With a storm looming in our area we want you as prepared as possible no matter if you choose to evacuate or stay and ride it out, a disaster kit is a must to have in a time of crisis.

It is important to remember that our area may not be directly affected by the storm but those living along the coast will likely be passing through if they evacuate. We will likely see a shortage on fuel, groceries could be affected and traffic will move at a much slower pace.

Remember to be patient and courteous if there is an evacuation. Safety is our priority and by working together, we can all safely weather the storm.

A hurricane disaster kit should include:

A list of medications that you and your loved ones take, along with at least a week’s supply of your regular medications and medical supplies. Be sure to include a list of instructions, doctors’ orders and dosage recommendations in case you need assistance communicating with others. In the case of a prolonged evacuation, patients with chronic conditions treated by high risk controlled substances are advised to carry a pharmacy print out and letter from their doctor when seeking refills out of state. 

Extra batteries for items like hearing aids, radios and flashlights.

A first aid kit with items like ace bandages, Band-Aids and personal hygiene items.

A two day supply of non-perishable foods like peanut butter, protein bars, canned goods, meal replacement shakes and cheese crackers.

A three day supply of clean, drinkable water.

A waterproof container, preferably one that is insulated, for storing everything in your disaster kit.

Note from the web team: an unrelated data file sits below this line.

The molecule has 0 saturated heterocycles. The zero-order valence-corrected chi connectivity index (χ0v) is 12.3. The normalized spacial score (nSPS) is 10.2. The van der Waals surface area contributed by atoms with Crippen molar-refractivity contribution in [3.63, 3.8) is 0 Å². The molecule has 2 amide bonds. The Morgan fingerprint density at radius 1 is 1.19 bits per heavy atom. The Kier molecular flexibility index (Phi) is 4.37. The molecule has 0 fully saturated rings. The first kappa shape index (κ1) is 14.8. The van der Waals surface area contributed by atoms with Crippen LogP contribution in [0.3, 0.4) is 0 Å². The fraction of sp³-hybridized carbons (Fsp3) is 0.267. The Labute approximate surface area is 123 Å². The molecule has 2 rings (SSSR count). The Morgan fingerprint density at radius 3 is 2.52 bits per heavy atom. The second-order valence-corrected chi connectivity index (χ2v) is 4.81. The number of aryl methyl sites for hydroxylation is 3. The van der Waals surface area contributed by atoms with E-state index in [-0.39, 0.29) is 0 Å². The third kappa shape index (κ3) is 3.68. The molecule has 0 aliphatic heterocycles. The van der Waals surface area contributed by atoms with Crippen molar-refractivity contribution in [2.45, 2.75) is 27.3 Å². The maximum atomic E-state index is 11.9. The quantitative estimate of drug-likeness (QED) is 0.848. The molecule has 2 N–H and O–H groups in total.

A communication plan – In addition to having your mobile phone and a back-up battery, talk with family or friends ahead of time to develop a plan. Designate a place to meet up with them in the event you are unable to reach them by phone

When thinking about packing up medications for a disaster there are a few quick items to pack to ensure your medications are ready to go in a short amount of time.

A laminated list of medications and instructions, in case you need assistance communicating with others.

A cooler bag for any medications that need to be kept cold.

At least a week’s supply of your regular medications and medical supplies or as much as you can keep on hand.

Copies of the style and serial numbers of any assistive devices such as oxygen tanks or asthma breathing treatment devices.

Medical insurance cards, Medicare/Medicaid cards, physician contact information, list of your allergies and health history stored in a waterproof container.

Extra batteries for hearing aids or extra hearing aids if you have them.

Extra eyeglasses and backup supplies for any visual aids you use.

Small first-aid kit with items like ace bandages, Band-Aids, feminine supplies and personal hygiene items.

Any over-the-counter medications you take regularly such as Tylenol or Ibuprofen.